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The concept and world of “Absolution” is more interesting than the comic itself. John Dusk is a vigilante police officer — one of several — and, after years on the job, he’s begun killing suspects. The zero issue released two months ago set this up, while this first issue goes back to explain how Dusk went from law enforcer to serial killer, albeit of criminals.

To Christos Gage’s credit, Dusk’s transition is an understandable and believable one that begins with a superpowered skinhead that nearly kills Dusk until Dusk uses his powers — a dark aura, sort of like smoke/energy he controls — to cut off the perp’s arms and free himself. While he initially uses his aura to prevent the criminal from dying from blood loss, he stops when he sees the two women, only one still alive, that the skinhead has tied up and has been raping. He just allows the skinhead to die and claims that it was a result of the beating and being out of proximity — and everyone believes him, because he’s a good cop and the dead body is a murdering, raping skinhead.

Gage also builds on Dusk’s career to date, suggesting that the horrors he’s seen — and we get in brief flashes — are beginning to take their toll on him. Again, all understandable. However, something about Dusk’s shift doesn’t feel entirely organic, as if his path is predetermined, and he must become what Gage wants him to be. His first step in that direction made sense, but little follow-up to Dusk’s feelings on what he did make his next murder, at the end of the issue, ring a little hollow.

Surrounding Dusk are two other superpowered officers and their take down of a meth lab is brutal and amusing, particularly the follow-up where a fellow officer simply says, “So… barbecue at my house?” after a great deal of emphasis was placed on preventing a pyrokinetic from blowing up the house. With the other police officers, Gage goes too far with the freedom Avatar provides, suffering from that initial instinct a lot of comic writers suffer from when the shackles of Marvel and DC are removed, and they can let the expletives fly. While these characters would no doubt use these words (and I am no stranger to them myself), the sheer amount is unbelievable and stinks of a forced level of ‘adultness’ on Gage’s part.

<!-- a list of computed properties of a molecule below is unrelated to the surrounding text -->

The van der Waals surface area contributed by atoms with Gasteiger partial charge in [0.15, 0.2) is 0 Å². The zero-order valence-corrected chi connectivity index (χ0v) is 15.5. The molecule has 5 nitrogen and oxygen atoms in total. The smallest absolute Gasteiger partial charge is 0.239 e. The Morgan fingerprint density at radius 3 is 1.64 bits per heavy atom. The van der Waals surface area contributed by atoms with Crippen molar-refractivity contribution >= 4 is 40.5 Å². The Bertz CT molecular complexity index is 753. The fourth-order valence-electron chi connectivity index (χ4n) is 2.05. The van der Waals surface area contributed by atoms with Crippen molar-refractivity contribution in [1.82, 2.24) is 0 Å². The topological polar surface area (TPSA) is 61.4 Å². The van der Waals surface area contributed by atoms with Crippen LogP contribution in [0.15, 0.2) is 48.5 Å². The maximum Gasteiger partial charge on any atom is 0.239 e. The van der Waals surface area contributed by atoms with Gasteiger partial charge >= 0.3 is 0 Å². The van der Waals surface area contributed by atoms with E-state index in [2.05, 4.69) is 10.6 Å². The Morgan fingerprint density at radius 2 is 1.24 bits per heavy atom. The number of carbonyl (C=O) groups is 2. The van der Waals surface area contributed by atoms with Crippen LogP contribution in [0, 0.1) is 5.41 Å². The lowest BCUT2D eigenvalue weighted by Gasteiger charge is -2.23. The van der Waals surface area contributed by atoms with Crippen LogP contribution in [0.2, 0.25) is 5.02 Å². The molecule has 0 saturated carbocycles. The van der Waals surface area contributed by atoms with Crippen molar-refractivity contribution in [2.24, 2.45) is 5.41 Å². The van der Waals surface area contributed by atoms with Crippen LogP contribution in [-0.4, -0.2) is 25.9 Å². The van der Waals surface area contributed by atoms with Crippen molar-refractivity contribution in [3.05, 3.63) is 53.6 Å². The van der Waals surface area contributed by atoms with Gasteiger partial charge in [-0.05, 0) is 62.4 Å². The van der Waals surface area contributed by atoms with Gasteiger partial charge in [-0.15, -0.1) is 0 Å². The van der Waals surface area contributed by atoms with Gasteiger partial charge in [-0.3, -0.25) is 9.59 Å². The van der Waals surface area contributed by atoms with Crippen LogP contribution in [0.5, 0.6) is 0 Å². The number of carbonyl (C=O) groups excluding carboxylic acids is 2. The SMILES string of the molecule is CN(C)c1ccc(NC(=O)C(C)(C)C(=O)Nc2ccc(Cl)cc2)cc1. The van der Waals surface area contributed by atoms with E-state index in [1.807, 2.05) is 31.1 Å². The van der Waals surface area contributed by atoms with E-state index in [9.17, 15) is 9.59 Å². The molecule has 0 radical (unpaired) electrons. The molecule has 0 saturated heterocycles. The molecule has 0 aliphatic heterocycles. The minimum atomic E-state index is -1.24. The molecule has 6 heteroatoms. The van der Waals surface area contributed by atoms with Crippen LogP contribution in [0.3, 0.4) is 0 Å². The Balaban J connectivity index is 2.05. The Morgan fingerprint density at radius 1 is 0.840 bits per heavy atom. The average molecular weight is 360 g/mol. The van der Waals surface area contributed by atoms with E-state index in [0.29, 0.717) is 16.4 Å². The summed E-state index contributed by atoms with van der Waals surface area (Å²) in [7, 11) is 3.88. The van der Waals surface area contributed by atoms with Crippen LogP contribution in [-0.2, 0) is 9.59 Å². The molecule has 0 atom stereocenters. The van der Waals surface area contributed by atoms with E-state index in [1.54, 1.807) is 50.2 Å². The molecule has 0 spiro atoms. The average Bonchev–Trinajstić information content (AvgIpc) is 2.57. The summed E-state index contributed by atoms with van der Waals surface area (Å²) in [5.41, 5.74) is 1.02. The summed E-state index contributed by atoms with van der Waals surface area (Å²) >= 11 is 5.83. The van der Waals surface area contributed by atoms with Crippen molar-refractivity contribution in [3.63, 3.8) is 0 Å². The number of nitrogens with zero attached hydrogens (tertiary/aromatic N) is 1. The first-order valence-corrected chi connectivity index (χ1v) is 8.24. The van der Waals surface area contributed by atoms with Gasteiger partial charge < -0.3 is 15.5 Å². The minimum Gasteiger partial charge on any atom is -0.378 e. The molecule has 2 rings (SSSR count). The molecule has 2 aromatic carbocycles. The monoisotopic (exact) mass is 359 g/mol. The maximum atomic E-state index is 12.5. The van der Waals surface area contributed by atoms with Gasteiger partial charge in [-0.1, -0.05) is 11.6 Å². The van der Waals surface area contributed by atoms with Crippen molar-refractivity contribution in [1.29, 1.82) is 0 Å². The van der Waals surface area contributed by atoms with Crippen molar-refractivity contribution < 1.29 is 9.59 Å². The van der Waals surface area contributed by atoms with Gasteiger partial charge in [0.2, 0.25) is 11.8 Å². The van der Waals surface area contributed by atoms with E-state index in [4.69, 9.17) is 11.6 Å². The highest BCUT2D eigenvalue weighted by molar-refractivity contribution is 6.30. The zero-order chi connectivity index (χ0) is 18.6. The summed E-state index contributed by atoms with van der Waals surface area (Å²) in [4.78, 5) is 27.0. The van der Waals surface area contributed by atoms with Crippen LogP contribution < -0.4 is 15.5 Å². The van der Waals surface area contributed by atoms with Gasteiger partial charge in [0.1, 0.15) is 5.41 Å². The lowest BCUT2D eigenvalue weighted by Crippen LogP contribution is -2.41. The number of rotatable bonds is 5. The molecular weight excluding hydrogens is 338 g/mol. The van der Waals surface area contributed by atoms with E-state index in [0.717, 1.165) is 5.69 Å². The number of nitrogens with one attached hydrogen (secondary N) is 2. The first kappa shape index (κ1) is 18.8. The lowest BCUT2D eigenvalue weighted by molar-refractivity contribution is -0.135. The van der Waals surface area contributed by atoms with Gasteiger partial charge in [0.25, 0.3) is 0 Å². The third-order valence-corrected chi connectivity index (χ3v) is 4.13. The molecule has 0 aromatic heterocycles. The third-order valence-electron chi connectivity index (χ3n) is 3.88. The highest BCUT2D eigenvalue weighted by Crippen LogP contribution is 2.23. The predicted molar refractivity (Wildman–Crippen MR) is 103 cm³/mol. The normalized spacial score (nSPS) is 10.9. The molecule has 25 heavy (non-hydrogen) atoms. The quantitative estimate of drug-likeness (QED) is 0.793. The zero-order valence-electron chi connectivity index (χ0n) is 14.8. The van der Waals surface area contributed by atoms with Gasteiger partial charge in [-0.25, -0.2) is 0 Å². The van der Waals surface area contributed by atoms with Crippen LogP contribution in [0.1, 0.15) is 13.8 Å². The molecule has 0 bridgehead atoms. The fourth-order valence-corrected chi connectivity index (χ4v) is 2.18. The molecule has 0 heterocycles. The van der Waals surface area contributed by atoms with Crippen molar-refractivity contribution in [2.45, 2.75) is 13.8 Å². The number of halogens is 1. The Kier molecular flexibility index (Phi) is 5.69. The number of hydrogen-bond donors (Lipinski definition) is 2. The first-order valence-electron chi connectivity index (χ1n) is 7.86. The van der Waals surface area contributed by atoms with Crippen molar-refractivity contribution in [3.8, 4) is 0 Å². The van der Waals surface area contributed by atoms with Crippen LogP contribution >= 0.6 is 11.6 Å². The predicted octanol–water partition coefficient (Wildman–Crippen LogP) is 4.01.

Dusk’s inner turmoil is also hindered by Roberto Viacava’s art, which isn’t developed enough to depict the level of subtle emotion Gage is requesting. Viacava does great work on the action scenes and nails Dusk’s vacant gaze when he’s out of costume, but can’t deliver the necessary facial expressions otherwise. His art often goes too far, making reactions overblown when something more subdued would be far more effective. If previous novice Avatar artists are any indication, though, by the end of this series, he will have improved quite a bit.

“Absolution” has a lot of promise and may very well turn out to be a great examination of the effects that being a superhero can have on a character over an extended period of time. The ideas are there, but the execution just doesn’t match them yet.